Chicago police are more than doubling the number of video cameras watching city streets with the total going from 30 to 50. At the same time the police are adding gunshot detectors to the cameras for pinpointing the locations of guns that fire.
Saying they are improving something that works, Mayor Richard M. Daley and Chicago police officials Tuesday announced expansion of Operation Disruption, in which camera units are placed in areas to reduce violent crime and drug activity.
Fifty camera units to be equipped with gunshot-detection technology will be added to the 30 units installed in areas prone to gang violence and narcotics sales, Daley said at a news conference at police headquarters, 3510 S. Michigan Ave.
Existing pods will be retrofitted with the same technology as the new ones, and will able to pinpoint gunshots within 20 feet and transmit the data via a microwave network to two police surveillance centers, officials said.
Expect many more types of detectors to be developed and deployed for public safety and law enforcement functions. How much longer will it be before there are detectors that can pinpoint a scream, a cry for help, or the sound of cars colliding? It is possible to conceive of image processing algorithms that can detect a person collapsing on the ground or a person being chased by another person.
Nellie Joyce Carter lives in the 800-block of North Harding, which has had a camera for seven months. She says the neighborhood’s safer since the very visible deterrent was put into place. She parents were afraid to let their children play outside before. Now she says the camera keeps watch over the kids and a local park.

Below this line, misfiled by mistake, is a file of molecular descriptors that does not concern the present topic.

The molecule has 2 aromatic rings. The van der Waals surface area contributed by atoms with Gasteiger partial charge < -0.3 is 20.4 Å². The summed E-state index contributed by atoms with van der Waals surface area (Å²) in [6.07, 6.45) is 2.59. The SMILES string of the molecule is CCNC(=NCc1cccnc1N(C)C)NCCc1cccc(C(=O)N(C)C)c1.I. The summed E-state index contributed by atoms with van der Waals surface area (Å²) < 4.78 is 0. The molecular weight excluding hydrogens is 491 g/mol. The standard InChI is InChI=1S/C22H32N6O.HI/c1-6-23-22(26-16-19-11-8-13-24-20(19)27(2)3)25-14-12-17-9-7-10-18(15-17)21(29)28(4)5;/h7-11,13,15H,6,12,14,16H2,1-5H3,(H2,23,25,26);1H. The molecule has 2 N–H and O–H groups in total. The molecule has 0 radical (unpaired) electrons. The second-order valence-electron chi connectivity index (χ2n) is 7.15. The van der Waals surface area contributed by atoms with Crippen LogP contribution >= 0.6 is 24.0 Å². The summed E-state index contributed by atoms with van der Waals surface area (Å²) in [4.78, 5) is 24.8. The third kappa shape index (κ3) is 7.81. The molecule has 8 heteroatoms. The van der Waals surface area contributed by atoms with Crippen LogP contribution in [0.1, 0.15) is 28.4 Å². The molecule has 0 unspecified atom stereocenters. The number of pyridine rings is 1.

Like the initial $750,000 camera experiment, the $2.8 million expansion and upgrade is being paid for with drug forfeiture money. Drug dealers are literally paying for police to breathe down their necks.
If there were enough dirty money to go around, Mayor Daley said he would love to see cameras installed on every street corner in Chicago.
Coincidentally the US Army and Marines happen to be deploying the "Boomerang" gunshot location detector system to Iraq.
Sensors atop an aluminum pole on the back of a Humvee pick up supersonic shock waves to give an approximate location of gunfire, and sound waves measured from the muzzle blast narrow it some more.
A cigarette box-sized display on the dashboard or windshield then shows the findings. "Incoming, 5 o'clock," says a speaker inside the box.
This military system is not an expensive system. BBN Technologies is making these detectors for $10,000 a piece and the price is expected to drop to $3,000. Electronic detection and surveillance systems will continue to decline in price while becoming more sophisticated and precise. Therefore sensors will become ever more ubiquitous and will be used to detect an increasing number of types of events and activities.
|Share |||Randall Parker, 2004 April 07 11:57 PM Surveillance Cameras|